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A29 A25: What a load of crap. When a person is hurt they don't take the time to ask themself, "how do I choose to feel about this?"... they just feel. -- Anonymous
A30 A29: They might not ask themselves how they choose to feel, but they most certainly have the choice to observe the emotion, rather than identifying with it. Doing so not only accesses higher levels of awareness, but it allow you to see where others are coming from, as you are no longer blinded by the needs of your own ego. -- INFp guy
A31 A28: Emotions are a human construct. They can be unlearned just as they were taught to you by your parents, guardians, and society at large. What we perceive through our senses is not a human construct. It cannot be unlearned because it is not governed by how you "feel" about's just here. Attaching an emotion to an event is taking what is in front of you and bastardizing it based on your own egoic viewpoint. Such projection of the ego is the driving force behind all "evil" in this world. -- INFp guy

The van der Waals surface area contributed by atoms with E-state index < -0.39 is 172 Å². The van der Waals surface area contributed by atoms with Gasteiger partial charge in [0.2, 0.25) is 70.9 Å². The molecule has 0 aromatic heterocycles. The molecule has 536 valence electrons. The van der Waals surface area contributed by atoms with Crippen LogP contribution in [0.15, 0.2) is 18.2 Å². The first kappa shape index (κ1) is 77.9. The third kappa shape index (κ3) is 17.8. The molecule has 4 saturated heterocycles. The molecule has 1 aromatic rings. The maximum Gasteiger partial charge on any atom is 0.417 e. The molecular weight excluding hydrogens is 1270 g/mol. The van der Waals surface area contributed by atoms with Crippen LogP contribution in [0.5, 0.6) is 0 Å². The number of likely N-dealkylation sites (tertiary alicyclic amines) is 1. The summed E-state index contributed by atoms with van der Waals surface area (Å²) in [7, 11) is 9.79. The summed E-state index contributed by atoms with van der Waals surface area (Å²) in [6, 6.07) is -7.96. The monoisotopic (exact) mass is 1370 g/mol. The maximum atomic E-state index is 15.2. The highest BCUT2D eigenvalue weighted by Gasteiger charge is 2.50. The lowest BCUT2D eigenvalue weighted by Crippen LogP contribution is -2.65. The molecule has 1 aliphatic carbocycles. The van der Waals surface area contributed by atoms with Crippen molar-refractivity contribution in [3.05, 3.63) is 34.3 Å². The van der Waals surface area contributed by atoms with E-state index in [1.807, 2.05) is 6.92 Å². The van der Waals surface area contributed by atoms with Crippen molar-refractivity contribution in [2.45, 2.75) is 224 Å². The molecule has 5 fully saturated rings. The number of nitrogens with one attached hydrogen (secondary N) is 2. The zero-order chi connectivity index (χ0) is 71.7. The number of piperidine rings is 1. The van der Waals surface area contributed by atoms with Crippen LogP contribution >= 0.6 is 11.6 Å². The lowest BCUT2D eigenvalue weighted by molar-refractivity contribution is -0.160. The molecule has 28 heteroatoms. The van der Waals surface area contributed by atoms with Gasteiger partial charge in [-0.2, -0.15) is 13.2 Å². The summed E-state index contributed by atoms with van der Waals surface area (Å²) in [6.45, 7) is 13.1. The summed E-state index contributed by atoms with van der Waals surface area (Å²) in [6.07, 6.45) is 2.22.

A32 I reject the notion that certain types are inherently narcissistic. My reasoning for this is based the principles of intertype compatibility and the doubtfulness of the utility of egoism in providing psychological complementarity. In plainer terms, I am skeptical that individuals of a certain sociotype are actively motivated to seek out narcissism. Another interesting implication of assuming that narcissism is linked to sociotype is the logical necessity of supposing that the polar opposite attributes of self-destruction and suicidal ideation also share clear links to sociotypes, and of course there would be intertype considerations for that as well. So yes, the ramifications of this notion are somewhat ludicrous. -- a person
*Please note that the opinions expressed are not necessarily those of*